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Inspiration from Mary Oliver, Sadhguru and Ted Lasso

Inspiration from Mary Oliver, Sadhguru and Ted Lasso

“Sometimes I need / Only to stand / Wherever I am / To be blessed.”  — Mary Oliver 

Mary Oliver is one of my favorite poets. She never fails to stir emotion with her reminders that our existence is tragically short and we must work to create a life we love. 

I recently listened to a podcast featuring Sadhguru, an Indian yoga guru and author. He said spirituality is in the here and now, not in an elusive afterlife. Whether you believe in heaven or not, we can all work to make our time on earth as joyful and purposeful as possible. Life itself can be a spiritual experience. 

Sadhguru also said, “There are not good and bad people; only joyful and miserable people.” I feel that statement says a lot about why the evil in our world is often backed by individuals who are suffering from their own misery. 

Along with Mary Oliver and Sadhguru, I’ve found a third muse lately. His name is Ted Lasso. You’ve probably heard of his wildly popular show currently trending around the world. My boyfriend and I were a little late to jump on the Lasso bandwagon, but once we did, I was hooked. 

In fact, I became so enamored with every character on the show, I began jotting down motivational one-liners. Below are a few of my favorites: 

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  • Be curious, not judgmental.
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  • Every disadvantage has an advantage. 
  • If you’re comfortable while you’re doing it, you’re probably doing it wrong. 
  • Problems are like mushrooms. The more you leave them in the dark, the bigger they get. 

When it comes to TV, I’m a sucker for darker shows like “The Handmaid’s Tale” and “Stranger Things.” It’s been a long time since I was pulled into a comedy. That being said, Ted Lasso isn’t all giggles. There are a number of deeper themes and storylines woven throughout. Nonetheless, I find myself laughing and smiling during each episode. Additionally, the overarching goal for Coach Lasso is to make his players and others in his life better versions of themselves, and that philosophy inevitably influences the viewer. 

In an attempt to create a better version of myself, I’m working to reconnect with nature. We’ve been hiking over the past few weekends. Even though the temperatures were a bit frigid, we suited up in hats and gloves and braved the windy elements to enjoy this beautiful world we live in. I’m a fan of cold weather hiking. The paths are quieter and more tranquil than in the warmer months. 

As we trekked along the Cataloochee Divide and other trails off the Blue Ridge Parkway, the bright orange leaves swirled, no longer able to cling to their branches. Our dog, Ringo, happily frolicked around smelling parts of nature we humans could never detect. 

Each time I finish a hike, my nerves feel calmer, my shoulders more relaxed. It’s impossible to perseverate on silly, stressful thoughts when you’re one with nature, breathing in fresh air and looking out upon a layered vista that looks like a painting.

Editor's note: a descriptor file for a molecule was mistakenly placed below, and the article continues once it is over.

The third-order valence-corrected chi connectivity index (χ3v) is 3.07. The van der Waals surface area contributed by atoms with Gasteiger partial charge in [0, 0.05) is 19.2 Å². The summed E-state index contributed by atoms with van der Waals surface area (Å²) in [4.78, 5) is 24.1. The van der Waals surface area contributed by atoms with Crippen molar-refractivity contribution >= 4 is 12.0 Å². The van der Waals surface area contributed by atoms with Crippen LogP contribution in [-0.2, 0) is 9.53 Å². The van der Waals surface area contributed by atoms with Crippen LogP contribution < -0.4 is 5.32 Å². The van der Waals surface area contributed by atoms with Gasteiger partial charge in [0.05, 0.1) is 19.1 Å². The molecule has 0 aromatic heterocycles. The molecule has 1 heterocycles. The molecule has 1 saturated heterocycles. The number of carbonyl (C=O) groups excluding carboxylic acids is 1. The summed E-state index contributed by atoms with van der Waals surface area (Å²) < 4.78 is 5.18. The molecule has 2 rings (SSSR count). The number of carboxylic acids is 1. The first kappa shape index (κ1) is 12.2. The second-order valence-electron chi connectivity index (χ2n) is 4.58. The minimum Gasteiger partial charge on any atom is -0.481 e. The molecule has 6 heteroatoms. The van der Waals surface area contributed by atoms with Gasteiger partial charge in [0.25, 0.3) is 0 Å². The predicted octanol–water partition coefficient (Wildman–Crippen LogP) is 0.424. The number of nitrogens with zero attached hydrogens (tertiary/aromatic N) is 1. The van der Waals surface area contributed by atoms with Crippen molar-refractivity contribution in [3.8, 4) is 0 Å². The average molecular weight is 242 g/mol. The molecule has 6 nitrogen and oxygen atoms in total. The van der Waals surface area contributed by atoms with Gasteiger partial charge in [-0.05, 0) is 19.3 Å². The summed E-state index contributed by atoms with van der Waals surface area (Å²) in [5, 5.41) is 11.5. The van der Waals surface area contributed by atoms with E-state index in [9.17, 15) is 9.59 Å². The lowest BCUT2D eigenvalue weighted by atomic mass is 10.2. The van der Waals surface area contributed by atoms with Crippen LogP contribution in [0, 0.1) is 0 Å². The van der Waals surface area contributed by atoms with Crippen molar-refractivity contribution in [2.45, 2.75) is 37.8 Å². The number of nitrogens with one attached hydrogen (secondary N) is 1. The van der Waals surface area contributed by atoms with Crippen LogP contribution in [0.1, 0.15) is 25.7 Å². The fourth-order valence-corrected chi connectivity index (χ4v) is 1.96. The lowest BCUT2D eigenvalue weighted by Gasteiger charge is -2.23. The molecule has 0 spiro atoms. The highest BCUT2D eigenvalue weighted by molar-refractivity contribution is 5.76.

Similar to hiking, I’m working to make a daily walk with Ringo a routine. He just turned one. I’ve let his hyperactivity overwhelm me many times during the past year. In an attempt to stop being frustrated by his puppy antics, such as chewing things and pulling items off counters, I’ve begun taking him outside routinely to play fetch or go on a walk. The results have been very satisfying. I enjoy him so much more now that I’m not trying to keep him inside all the time.

What I’ve also discovered is that our daily walks are not only good for him but for me as well. They’re like a type of walking meditation. With it just being the two of us, I take time to breathe and look around, to notice things I’ve never seen or paid attention to before. 

This entire time I’ve been waiting on Ringo to change his behavior but as soon as I changed my behavior, he’s become the puppy of my dreams. Funny how that happens. We’re quick to point the finger elsewhere when if we take a look at ourselves, we often find the change we are seeking. 

The pandemic has taken a toll on most of us. Even those who didn’t battle the illness feel transformed and worn down. It’s as if we’re all attempting to re-acclimate after COVID. And for many, life will never feel the same. The naivety and predictability that once existed now feels precarious. For me, the silver lining is that life feels more special, every moment and experience more meaningful than before. I’m trying to embrace the day-to-day and the small moments within those days because ultimately, that’s all we truly have. Small moments that collectively combine to create our one and only precious life. 

(Susanna Shetley is an editor, writer and digital media specialist with The Smoky Mountain News, Smoky Mountain Living and Mountain South Media. This email address is being protected from spambots. You need JavaScript enabled to view it..

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1 comment

  • I enjoyed your article. I, too, like Mary Oliver and just discovered Ted Lasso. However, I will check Sadhguru.


    D. McSweeney

    posted by Debi McSweeney

    Sunday, 11/21/2021

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